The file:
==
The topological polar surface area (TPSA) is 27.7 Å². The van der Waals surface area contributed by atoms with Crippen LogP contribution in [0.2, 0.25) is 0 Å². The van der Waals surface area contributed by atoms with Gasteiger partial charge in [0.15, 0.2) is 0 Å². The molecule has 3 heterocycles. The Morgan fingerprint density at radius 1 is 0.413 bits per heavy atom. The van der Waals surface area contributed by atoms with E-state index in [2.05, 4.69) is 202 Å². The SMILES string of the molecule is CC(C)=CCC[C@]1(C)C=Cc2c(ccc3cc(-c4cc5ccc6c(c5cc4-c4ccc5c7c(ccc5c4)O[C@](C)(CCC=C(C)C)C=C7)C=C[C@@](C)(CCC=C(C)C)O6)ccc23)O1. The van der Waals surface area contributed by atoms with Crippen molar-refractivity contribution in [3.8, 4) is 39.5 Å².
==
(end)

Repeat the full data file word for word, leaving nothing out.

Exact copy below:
The topological polar surface area (TPSA) is 27.7 Å². The van der Waals surface area contributed by atoms with Crippen LogP contribution in [0.2, 0.25) is 0 Å². The van der Waals surface area contributed by atoms with Gasteiger partial charge in [0.15, 0.2) is 0 Å². The molecule has 3 heterocycles. The Morgan fingerprint density at radius 1 is 0.413 bits per heavy atom. The van der Waals surface area contributed by atoms with E-state index in [2.05, 4.69) is 202 Å². The SMILES string of the molecule is CC(C)=CCC[C@]1(C)C=Cc2c(ccc3cc(-c4cc5ccc6c(c5cc4-c4ccc5c7c(ccc5c4)O[C@](C)(CCC=C(C)C)C=C7)C=C[C@@](C)(CCC=C(C)C)O6)ccc23)O1. The van der Waals surface area contributed by atoms with Crippen molar-refractivity contribution in [3.8, 4) is 39.5 Å².